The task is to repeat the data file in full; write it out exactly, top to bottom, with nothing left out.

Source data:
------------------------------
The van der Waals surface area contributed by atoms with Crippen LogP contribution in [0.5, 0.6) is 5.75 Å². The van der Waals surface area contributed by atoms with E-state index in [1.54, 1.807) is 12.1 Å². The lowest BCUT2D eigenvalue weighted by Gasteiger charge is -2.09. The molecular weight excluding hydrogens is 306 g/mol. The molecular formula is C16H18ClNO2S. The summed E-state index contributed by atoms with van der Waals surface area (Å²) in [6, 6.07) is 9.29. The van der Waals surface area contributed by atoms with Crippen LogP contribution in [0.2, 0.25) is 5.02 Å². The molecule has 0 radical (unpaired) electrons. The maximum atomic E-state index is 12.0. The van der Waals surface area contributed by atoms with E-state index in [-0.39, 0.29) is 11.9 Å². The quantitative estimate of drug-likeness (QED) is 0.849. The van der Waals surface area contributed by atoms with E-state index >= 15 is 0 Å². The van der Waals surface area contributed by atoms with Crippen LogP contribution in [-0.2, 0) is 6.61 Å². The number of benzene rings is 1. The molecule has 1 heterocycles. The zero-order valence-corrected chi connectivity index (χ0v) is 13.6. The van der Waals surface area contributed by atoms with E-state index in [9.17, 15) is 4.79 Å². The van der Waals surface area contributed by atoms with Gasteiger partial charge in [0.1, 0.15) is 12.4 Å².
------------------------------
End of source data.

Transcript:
The van der Waals surface area contributed by atoms with Crippen LogP contribution in [0.5, 0.6) is 5.75 Å². The van der Waals surface area contributed by atoms with E-state index in [1.54, 1.807) is 12.1 Å². The lowest BCUT2D eigenvalue weighted by Gasteiger charge is -2.09. The molecular weight excluding hydrogens is 306 g/mol. The molecular formula is C16H18ClNO2S. The summed E-state index contributed by atoms with van der Waals surface area (Å²) in [6, 6.07) is 9.29. The van der Waals surface area contributed by atoms with Crippen LogP contribution in [0.2, 0.25) is 5.02 Å². The molecule has 0 radical (unpaired) electrons. The maximum atomic E-state index is 12.0. The van der Waals surface area contributed by atoms with E-state index in [-0.39, 0.29) is 11.9 Å². The quantitative estimate of drug-likeness (QED) is 0.849. The van der Waals surface area contributed by atoms with E-state index >= 15 is 0 Å². The van der Waals surface area contributed by atoms with Crippen LogP contribution in [-0.2, 0) is 6.61 Å². The number of benzene rings is 1. The molecule has 1 heterocycles. The zero-order valence-corrected chi connectivity index (χ0v) is 13.6. The van der Waals surface area contributed by atoms with E-state index in [9.17, 15) is 4.79 Å². The van der Waals surface area contributed by atoms with Gasteiger partial charge in [0.1, 0.15) is 12.4 Å².